Tuesday, August 21, 2018

Montana Part 1 - Missouri River

Its hard to believe we have been back from Montana for over a week already.  We started the trip this year up on the Missouri River where we rented a cabin that was up in a canyon just outside of Deerborn.  There were only three of us this year and the 1933 two-room cabin was just fine nestled away up on Oak Creek where the neighbors kept a couple of wolves for pets.  The weather when we arrived that first afternoon was hot and dry, with barely  a breeze.  The river level was higher than we normally see this time of the year thanks to a good winter snow pack and frequent spring rains in the upper watershed.


After unpacking we headed up river to a spot we like that's a short drive up from the Wolf Creek bridge.  Paul and Steve went down river, and I decided to work up the left bank where being a right handed caster I could work my way up and the hit bank side risers.  Trout sit right very close to the edge here as the high, steep bank offers protection and there is deep, dark water just a short swim to the right if they do feel threatened.   I waded up the bank slowly where a fish rose steadily to what appeared to be pale evening duns.  The caddis, flavs and spinners that were also in the drift were ignored, so I tied a #16 PED cripple to the end of my 5X tippet off a leader that was roughly 15 feet long.  After I made a couple of short test casts to my right to make sure my leader and fly were doing what i wanted, I cast the fly about a foot and a half just to the right of where the fish was rising and as it came within its sight, it lifted its nose and took my offering. After a spirited battle I netted a nice 17-18 inch rainbow.


Before the sun dropped below the mountains I took a couple of more smaller rainbows on the same cripple and then headed back to the car as I couldn't see my fly and what it was doing.  It was a good start to the trip.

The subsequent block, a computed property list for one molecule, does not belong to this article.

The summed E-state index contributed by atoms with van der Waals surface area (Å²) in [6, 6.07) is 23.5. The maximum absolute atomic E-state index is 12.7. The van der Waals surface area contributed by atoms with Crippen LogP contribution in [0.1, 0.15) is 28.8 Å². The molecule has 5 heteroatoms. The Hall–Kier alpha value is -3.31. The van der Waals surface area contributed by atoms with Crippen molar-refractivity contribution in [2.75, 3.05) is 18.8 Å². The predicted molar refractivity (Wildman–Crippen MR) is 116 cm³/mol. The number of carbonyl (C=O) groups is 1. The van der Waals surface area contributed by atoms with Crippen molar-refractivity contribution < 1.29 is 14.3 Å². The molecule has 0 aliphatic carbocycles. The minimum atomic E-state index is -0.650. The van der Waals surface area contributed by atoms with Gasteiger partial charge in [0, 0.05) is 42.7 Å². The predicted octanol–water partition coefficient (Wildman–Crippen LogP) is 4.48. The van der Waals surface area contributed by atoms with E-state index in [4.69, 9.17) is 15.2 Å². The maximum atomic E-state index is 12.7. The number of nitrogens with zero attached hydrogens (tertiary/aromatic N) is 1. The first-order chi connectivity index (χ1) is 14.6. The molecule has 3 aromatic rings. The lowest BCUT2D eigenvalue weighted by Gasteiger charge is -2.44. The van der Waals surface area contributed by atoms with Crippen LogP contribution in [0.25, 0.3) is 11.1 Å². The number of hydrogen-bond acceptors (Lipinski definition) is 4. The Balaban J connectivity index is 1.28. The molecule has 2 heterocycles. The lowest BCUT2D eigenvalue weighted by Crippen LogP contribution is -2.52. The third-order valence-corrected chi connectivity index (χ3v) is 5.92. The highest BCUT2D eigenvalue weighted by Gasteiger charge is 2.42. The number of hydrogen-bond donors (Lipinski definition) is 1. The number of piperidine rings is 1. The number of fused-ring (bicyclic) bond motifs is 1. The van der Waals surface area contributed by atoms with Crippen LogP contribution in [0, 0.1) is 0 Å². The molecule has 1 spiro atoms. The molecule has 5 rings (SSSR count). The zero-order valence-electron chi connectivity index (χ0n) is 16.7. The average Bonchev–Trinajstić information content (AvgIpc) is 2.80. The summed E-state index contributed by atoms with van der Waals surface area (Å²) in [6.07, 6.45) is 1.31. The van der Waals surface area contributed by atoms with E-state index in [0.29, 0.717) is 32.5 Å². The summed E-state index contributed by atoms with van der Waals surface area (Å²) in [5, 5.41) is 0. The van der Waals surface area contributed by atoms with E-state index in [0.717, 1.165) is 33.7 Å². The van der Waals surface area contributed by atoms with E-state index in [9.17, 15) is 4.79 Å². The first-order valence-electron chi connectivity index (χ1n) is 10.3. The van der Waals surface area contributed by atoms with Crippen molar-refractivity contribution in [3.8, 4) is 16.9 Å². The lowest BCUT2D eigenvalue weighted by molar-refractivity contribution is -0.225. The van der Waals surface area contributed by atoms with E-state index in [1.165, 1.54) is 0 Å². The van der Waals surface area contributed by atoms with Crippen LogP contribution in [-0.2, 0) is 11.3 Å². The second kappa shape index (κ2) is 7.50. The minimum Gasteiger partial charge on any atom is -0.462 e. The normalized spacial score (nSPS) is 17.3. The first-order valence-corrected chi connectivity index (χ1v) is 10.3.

Pale Evening Dun CDC Cripple

The next day we rented a drift boat and put in below Holter dam where a carousel of a dozen boats with guides and their clients took turns fishing the long eddy just off the boat ramp.   In the short time we were there we saw lots of bent rods and happy fishermen as they fished nymphs off of bright indicators in the deep, cold currents fed by the dam.  We weren't interested in fishing nymphs, so we headed down river where tricos filled the air and fish rose to them as they dropped from the sky.  When the river is higher than normal as it was then, the first half mile of river below the dam is covered with eddies and seams that constantly change direction, which made it near impossible to get a good drift to any of the hundreds of trout rising to fallen trico spinners, even from a drift boat.
 
We kept moving and soon reached a riffle that had rising fish and was about mid-thigh in depth, so we anchored the boat and spread out below the working trout.  By now the pale morning duns had started to rise and the fish were taking them.  The wind had also picked up, blowing upstream which made it fairly easy to get our flies on the working fish.  We took a few nice fish, browns that moved quickly to take my sparkle dun, and then the wind kicked up a notch and the bugs disappeared and with that, the fish stopped as well.

To make a long day short, that was it for the day.  By noon the wind was blowing a constant 25+ mph straight up river.  The river actually had white caps where the current was strong, and casting was next to impossible.  It took 5 hours to row to Craig, with Paul doing the lions share, and me finishing up the last mile or so.  If we stopped rowing, the boat would get pushed upstream.

The next couple of days we wade fished, and did fairly well, with a few nice fish taken along with many 12-15 inch fish when the weather cooperated.  The hatches during the day were sporadic, and we often had to take cover from fierce thunder storms and heavy rains that book-ended brief bright, sun filled skies.   It was a mixed bag as is often said.   The last hour of light each day did bring good hatches of caddis and with that plenty of targets along the banks to cast to with some good fish landed to round out the day.  All things considered, it was an enjoyable few days on the Mighty Mo.

Rainbow taken on an Iris Caddis as the sun was setting. 
Sharpen your hooks.

2 comments:

Bert said...

Nice story. But you would think that the author of the "Caddis Chronicles" would fish one occasionally. I just returned from Craig and the Corn Fed Caddis was the ticket for evening goodness.

Matthew Grobert said...

Bert, I assume you mean fish the corn fed caddis dry? I haven't fished it but know others that do and they sing its praises. I primarily fished an iris caddis in the evenings and did quite well - its my go-to summer evening pattern unless the fish are keyed on something other than caddis. I'll have to tie up a few cfc and give them shot. Matt